Highway officials in Maryland have warned motorists to be vigilant as they travel in work zones. With the large amount of construction and maintenance crews on the roadways, drivers should be on the lookout for orange cones and barrels. While these signs serve to protect employees, their purpose is also to keep drivers and passengers safe.
On a construction site, Maryland workers may need to be aware that there are two types of accidents that may occur. A struck incident occurs when the impact of an object causes injury to a worker, but a caught incident occurs when a worker becomes stuck or crushed between objects and suffers injury.
As Maryland workers may know, exposure to heat may have an effect on a person's health. Employers should inform workers about the problems associated with heat exposure and alert workers to the signs and symptoms. In addition, it is important to know what to do if heat exposure causes health problems and structure a plan to prevent or deal with working in a hot environment.
Fall hazards continue to be a major risk faced by Maryland construction workers. This is especially true on residential work sites where the workers may be framing in a home's walls. While performing this task, workers face the risk that they they could fall from the wall and hurt themselves on the ground below or land on other dangerous items, like tools or pieces of wood. The Occupational Safety and Health Administration has set out a few guidelines on how construction companies can protect workers and reduce this risk.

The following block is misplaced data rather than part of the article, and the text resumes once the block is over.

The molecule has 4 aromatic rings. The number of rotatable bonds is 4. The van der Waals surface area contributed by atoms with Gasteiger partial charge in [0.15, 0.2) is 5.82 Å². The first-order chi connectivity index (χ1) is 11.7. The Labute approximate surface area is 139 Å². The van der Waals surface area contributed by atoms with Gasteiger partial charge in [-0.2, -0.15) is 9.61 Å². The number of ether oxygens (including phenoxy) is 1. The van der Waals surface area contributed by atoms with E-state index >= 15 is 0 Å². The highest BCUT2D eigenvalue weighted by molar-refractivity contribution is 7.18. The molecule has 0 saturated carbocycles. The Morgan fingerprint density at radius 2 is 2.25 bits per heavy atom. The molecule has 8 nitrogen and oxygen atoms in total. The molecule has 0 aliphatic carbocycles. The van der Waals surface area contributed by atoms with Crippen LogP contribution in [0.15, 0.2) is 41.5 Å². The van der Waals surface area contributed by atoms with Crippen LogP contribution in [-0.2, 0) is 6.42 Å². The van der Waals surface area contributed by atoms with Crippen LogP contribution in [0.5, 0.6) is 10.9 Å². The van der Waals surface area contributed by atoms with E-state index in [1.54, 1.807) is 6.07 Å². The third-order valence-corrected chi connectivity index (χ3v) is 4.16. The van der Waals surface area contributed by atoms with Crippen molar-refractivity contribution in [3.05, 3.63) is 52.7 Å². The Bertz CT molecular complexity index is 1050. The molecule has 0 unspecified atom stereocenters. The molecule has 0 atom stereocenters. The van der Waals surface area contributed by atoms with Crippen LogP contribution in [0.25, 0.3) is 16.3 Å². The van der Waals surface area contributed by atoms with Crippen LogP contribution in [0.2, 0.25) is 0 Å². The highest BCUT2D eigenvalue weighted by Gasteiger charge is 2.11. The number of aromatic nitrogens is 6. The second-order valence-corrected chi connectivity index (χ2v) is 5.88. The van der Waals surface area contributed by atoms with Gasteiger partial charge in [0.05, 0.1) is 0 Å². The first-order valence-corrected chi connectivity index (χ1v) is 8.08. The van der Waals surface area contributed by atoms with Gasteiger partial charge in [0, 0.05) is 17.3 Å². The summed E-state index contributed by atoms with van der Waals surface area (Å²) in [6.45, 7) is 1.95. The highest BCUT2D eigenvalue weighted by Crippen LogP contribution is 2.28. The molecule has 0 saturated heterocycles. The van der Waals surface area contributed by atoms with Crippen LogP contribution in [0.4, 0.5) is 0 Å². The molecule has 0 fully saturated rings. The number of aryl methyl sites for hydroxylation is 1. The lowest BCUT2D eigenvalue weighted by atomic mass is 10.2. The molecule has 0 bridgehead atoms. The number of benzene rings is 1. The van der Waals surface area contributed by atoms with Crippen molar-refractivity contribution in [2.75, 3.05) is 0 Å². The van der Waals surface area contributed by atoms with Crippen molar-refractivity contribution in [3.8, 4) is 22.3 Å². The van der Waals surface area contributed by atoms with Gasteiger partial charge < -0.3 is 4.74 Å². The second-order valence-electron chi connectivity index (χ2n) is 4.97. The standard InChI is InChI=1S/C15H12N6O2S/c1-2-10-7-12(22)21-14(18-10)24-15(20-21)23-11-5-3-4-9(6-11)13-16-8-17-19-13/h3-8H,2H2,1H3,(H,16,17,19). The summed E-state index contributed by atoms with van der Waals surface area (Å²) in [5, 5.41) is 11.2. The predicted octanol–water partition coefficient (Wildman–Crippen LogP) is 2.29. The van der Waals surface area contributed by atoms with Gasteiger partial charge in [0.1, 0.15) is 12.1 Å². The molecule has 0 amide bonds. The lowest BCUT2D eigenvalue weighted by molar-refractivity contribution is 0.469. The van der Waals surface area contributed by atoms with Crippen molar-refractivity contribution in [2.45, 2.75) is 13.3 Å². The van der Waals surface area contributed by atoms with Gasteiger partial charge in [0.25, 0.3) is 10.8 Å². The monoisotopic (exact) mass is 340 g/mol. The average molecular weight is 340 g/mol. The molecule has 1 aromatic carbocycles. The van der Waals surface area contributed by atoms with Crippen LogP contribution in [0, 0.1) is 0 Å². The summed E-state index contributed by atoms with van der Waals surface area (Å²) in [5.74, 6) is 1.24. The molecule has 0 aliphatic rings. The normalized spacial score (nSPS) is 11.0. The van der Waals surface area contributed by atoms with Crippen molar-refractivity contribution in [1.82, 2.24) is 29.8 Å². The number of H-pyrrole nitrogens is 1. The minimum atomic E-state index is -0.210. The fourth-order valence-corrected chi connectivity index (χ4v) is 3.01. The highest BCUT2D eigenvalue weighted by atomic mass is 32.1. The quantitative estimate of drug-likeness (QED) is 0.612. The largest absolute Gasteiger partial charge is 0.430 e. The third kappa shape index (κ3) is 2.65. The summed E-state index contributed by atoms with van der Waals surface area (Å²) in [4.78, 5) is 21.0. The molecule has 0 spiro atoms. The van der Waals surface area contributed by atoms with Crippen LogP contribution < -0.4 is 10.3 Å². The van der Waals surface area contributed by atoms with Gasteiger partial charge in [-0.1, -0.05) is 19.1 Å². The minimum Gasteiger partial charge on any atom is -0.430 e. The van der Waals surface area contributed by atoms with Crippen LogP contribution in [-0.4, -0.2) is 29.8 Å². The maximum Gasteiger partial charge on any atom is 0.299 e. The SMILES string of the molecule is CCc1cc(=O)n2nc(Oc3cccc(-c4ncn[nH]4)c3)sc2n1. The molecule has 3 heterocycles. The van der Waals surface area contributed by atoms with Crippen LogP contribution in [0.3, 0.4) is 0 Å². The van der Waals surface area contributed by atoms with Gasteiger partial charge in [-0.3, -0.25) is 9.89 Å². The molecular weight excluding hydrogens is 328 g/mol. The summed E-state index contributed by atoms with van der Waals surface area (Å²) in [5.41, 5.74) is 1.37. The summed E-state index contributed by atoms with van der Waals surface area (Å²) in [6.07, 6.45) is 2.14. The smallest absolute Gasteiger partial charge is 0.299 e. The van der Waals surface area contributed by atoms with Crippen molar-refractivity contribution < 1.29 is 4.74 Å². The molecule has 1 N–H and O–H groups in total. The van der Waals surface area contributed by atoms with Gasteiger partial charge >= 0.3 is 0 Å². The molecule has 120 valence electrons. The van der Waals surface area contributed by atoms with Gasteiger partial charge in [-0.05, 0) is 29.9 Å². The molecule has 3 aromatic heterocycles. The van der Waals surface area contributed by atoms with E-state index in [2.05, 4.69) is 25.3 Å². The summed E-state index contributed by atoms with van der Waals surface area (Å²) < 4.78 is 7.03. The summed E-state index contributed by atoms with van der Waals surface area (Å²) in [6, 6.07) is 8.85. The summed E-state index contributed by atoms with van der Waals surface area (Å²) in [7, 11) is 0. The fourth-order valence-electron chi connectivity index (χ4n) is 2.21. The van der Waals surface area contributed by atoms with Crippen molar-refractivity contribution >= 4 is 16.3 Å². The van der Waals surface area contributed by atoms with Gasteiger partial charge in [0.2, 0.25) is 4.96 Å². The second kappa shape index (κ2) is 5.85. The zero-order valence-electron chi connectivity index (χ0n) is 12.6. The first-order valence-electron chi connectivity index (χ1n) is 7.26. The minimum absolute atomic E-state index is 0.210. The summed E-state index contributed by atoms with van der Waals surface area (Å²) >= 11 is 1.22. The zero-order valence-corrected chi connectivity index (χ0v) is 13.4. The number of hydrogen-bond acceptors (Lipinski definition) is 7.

Workers in Maryland may have been affected by the loss of sleep after the daylight saving time change on March 8. While many people complain about having less time to sleep before work, research shows that the lost hour of sleep increases the likelihood of workplace injuries. According to the National Sleep Foundation, most workers need a few days to fully adjust to the time change.
Maryland employees may be interested in some information about one of the more common workplace injuries on construction sites: nail gun injuries. One government safety agency shows that these injuries may be preventable when the appropriate safety measures are taken.
As many Maryland workers know, on Feb. 18, two governmental agencies issued an alert concerning crystalline silica exposure. This follows the release of international reports showing the cumulative effects of such exposure.
Many Maryland workers may be subject to potential injuries caused over time by exposure to vibration in the workplace. Jackhammers, grinders, pneumatic wrenches, saws, sanders, heavy construction equipment and dental tools are all sources of high-rate vibration. Depending on how and where the vibration is focused in the body, the type of vibration is categorized as hand-arm vibration or whole-body vibration. The former can lead to carpal tunnel syndrome, while whole-body vibration is a leading cause of lower back pain.
The work environment in Maryland as well as across the country has been changing, gradually allowing an increasing number of workers to work at least part time from their home. What people may not know, however, is that in some cases telecommuters may be eligible for workers' compensation benefits even if they are working at home when they suffer an injury.
All employees have the right to expect their employers to provide a safe working environment for them to perform their work responsibilities. Depending on the type of work involved, some employees could be at risk of a workplace injury, particularly if there are certain occupational hazards. Some injuries may occur suddenly such as from a fall. Others, however, may develop gradually over time. For example, the repeated exposure to loud sounds during work hours could cause hearing loss before an employee is even aware of the damage.